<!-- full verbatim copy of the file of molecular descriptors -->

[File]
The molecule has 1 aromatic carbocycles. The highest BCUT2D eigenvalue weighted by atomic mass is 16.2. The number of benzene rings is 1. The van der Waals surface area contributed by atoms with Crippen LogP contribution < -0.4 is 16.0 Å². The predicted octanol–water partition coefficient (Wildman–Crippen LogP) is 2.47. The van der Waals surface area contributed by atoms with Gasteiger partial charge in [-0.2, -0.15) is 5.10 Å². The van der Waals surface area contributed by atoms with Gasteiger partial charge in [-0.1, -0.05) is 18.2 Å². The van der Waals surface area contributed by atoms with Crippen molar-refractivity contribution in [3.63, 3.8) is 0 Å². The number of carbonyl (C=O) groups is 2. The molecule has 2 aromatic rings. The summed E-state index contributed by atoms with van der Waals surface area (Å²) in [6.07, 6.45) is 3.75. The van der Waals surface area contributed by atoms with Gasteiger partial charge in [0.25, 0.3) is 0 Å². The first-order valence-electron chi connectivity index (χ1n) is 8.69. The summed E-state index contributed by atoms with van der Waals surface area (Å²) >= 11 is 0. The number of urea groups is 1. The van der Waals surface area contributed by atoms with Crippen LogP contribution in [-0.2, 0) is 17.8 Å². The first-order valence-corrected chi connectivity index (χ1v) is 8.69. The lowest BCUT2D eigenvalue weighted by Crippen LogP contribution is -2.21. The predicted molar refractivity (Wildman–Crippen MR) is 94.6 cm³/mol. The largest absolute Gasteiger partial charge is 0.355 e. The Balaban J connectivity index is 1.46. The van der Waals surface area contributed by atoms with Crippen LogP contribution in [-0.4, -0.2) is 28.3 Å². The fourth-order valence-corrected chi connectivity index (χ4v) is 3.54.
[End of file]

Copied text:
The molecule has 1 aromatic carbocycles. The highest BCUT2D eigenvalue weighted by atomic mass is 16.2. The number of benzene rings is 1. The van der Waals surface area contributed by atoms with Crippen LogP contribution < -0.4 is 16.0 Å². The predicted octanol–water partition coefficient (Wildman–Crippen LogP) is 2.47. The van der Waals surface area contributed by atoms with Gasteiger partial charge in [-0.2, -0.15) is 5.10 Å². The van der Waals surface area contributed by atoms with Gasteiger partial charge in [-0.1, -0.05) is 18.2 Å². The van der Waals surface area contributed by atoms with Crippen molar-refractivity contribution in [3.63, 3.8) is 0 Å². The number of carbonyl (C=O) groups is 2. The molecule has 2 aromatic rings. The summed E-state index contributed by atoms with van der Waals surface area (Å²) in [6.07, 6.45) is 3.75. The van der Waals surface area contributed by atoms with Gasteiger partial charge in [0.25, 0.3) is 0 Å². The first-order valence-electron chi connectivity index (χ1n) is 8.69. The summed E-state index contributed by atoms with van der Waals surface area (Å²) >= 11 is 0. The number of urea groups is 1. The van der Waals surface area contributed by atoms with Crippen LogP contribution in [-0.2, 0) is 17.8 Å². The first-order valence-corrected chi connectivity index (χ1v) is 8.69. The lowest BCUT2D eigenvalue weighted by Crippen LogP contribution is -2.21. The predicted molar refractivity (Wildman–Crippen MR) is 94.6 cm³/mol. The largest absolute Gasteiger partial charge is 0.355 e. The Balaban J connectivity index is 1.46. The van der Waals surface area contributed by atoms with Crippen LogP contribution in [-0.4, -0.2) is 28.3 Å². The fourth-order valence-corrected chi connectivity index (χ4v) is 3.54.